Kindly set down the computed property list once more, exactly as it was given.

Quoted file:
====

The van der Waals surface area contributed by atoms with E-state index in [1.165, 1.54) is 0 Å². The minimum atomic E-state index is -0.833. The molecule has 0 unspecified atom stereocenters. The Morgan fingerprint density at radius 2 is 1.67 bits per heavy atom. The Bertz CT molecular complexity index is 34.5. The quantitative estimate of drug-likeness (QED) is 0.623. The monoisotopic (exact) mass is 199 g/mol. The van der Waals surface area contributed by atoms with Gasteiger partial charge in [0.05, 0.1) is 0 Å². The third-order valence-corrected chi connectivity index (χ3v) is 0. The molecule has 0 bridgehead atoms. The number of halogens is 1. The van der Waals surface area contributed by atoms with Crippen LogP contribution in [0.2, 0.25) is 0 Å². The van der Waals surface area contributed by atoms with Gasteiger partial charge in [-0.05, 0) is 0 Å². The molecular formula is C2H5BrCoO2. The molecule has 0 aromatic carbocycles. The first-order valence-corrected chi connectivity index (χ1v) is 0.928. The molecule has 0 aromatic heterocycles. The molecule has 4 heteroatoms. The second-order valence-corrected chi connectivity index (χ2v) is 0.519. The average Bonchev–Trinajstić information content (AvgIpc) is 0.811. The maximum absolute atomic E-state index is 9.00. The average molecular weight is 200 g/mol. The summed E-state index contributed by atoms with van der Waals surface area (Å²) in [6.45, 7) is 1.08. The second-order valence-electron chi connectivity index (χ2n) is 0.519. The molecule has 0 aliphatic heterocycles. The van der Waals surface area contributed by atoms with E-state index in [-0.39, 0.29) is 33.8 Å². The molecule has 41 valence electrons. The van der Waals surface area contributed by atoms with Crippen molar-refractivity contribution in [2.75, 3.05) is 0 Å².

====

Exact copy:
The van der Waals surface area contributed by atoms with E-state index in [1.165, 1.54) is 0 Å². The minimum atomic E-state index is -0.833. The molecule has 0 unspecified atom stereocenters. The Morgan fingerprint density at radius 2 is 1.67 bits per heavy atom. The Bertz CT molecular complexity index is 34.5. The quantitative estimate of drug-likeness (QED) is 0.623. The monoisotopic (exact) mass is 199 g/mol. The van der Waals surface area contributed by atoms with Gasteiger partial charge in [0.05, 0.1) is 0 Å². The third-order valence-corrected chi connectivity index (χ3v) is 0. The molecule has 0 bridgehead atoms. The number of halogens is 1. The van der Waals surface area contributed by atoms with Crippen LogP contribution in [0.2, 0.25) is 0 Å². The van der Waals surface area contributed by atoms with Gasteiger partial charge in [-0.05, 0) is 0 Å². The molecular formula is C2H5BrCoO2. The molecule has 0 aromatic carbocycles. The first-order valence-corrected chi connectivity index (χ1v) is 0.928. The molecule has 0 aromatic heterocycles. The molecule has 4 heteroatoms. The second-order valence-corrected chi connectivity index (χ2v) is 0.519. The average Bonchev–Trinajstić information content (AvgIpc) is 0.811. The maximum absolute atomic E-state index is 9.00. The average molecular weight is 200 g/mol. The summed E-state index contributed by atoms with van der Waals surface area (Å²) in [6.45, 7) is 1.08. The second-order valence-electron chi connectivity index (χ2n) is 0.519. The molecule has 0 aliphatic heterocycles. The van der Waals surface area contributed by atoms with E-state index in [-0.39, 0.29) is 33.8 Å². The molecule has 41 valence electrons. The van der Waals surface area contributed by atoms with Crippen molar-refractivity contribution in [2.75, 3.05) is 0 Å².